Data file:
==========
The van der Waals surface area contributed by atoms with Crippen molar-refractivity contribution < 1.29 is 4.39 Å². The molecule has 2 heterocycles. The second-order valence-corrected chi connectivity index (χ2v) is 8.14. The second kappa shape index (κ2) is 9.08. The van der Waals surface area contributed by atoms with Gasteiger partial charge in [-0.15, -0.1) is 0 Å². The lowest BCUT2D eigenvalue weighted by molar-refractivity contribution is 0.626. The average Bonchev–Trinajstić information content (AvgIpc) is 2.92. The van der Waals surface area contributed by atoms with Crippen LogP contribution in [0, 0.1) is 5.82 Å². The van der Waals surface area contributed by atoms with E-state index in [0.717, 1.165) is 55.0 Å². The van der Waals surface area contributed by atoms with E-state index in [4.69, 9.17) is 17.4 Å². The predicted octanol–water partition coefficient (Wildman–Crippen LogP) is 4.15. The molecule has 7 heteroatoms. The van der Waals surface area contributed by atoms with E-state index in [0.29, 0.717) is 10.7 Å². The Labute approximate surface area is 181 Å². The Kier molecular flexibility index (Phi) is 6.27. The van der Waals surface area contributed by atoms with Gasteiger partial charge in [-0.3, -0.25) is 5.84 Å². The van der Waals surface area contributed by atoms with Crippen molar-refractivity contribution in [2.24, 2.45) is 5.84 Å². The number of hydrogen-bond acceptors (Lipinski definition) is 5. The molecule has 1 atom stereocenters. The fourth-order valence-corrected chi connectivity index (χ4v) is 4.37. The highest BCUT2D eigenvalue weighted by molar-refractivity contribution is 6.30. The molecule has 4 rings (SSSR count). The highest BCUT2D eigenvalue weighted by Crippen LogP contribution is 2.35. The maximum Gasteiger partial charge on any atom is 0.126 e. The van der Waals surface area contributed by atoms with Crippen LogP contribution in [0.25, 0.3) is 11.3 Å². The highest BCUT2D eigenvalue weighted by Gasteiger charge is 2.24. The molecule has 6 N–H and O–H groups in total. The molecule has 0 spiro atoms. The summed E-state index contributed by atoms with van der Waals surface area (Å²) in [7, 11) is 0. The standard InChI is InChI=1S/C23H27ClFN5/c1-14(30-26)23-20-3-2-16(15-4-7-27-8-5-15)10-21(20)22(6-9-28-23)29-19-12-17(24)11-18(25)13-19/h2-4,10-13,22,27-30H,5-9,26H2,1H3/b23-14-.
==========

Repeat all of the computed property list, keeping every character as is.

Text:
The van der Waals surface area contributed by atoms with Crippen molar-refractivity contribution < 1.29 is 4.39 Å². The molecule has 2 heterocycles. The second-order valence-corrected chi connectivity index (χ2v) is 8.14. The second kappa shape index (κ2) is 9.08. The van der Waals surface area contributed by atoms with Gasteiger partial charge in [-0.15, -0.1) is 0 Å². The lowest BCUT2D eigenvalue weighted by molar-refractivity contribution is 0.626. The average Bonchev–Trinajstić information content (AvgIpc) is 2.92. The van der Waals surface area contributed by atoms with Crippen LogP contribution in [0, 0.1) is 5.82 Å². The van der Waals surface area contributed by atoms with E-state index in [0.717, 1.165) is 55.0 Å². The van der Waals surface area contributed by atoms with E-state index in [4.69, 9.17) is 17.4 Å². The predicted octanol–water partition coefficient (Wildman–Crippen LogP) is 4.15. The molecule has 7 heteroatoms. The van der Waals surface area contributed by atoms with E-state index in [0.29, 0.717) is 10.7 Å². The Labute approximate surface area is 181 Å². The Kier molecular flexibility index (Phi) is 6.27. The van der Waals surface area contributed by atoms with Gasteiger partial charge in [-0.3, -0.25) is 5.84 Å². The van der Waals surface area contributed by atoms with Crippen molar-refractivity contribution in [2.24, 2.45) is 5.84 Å². The number of hydrogen-bond acceptors (Lipinski definition) is 5. The molecule has 1 atom stereocenters. The fourth-order valence-corrected chi connectivity index (χ4v) is 4.37. The highest BCUT2D eigenvalue weighted by molar-refractivity contribution is 6.30. The molecule has 4 rings (SSSR count). The highest BCUT2D eigenvalue weighted by Crippen LogP contribution is 2.35. The maximum Gasteiger partial charge on any atom is 0.126 e. The van der Waals surface area contributed by atoms with Crippen LogP contribution in [0.25, 0.3) is 11.3 Å². The highest BCUT2D eigenvalue weighted by Gasteiger charge is 2.24. The molecule has 6 N–H and O–H groups in total. The molecule has 0 spiro atoms. The summed E-state index contributed by atoms with van der Waals surface area (Å²) in [7, 11) is 0. The standard InChI is InChI=1S/C23H27ClFN5/c1-14(30-26)23-20-3-2-16(15-4-7-27-8-5-15)10-21(20)22(6-9-28-23)29-19-12-17(24)11-18(25)13-19/h2-4,10-13,22,27-30H,5-9,26H2,1H3/b23-14-.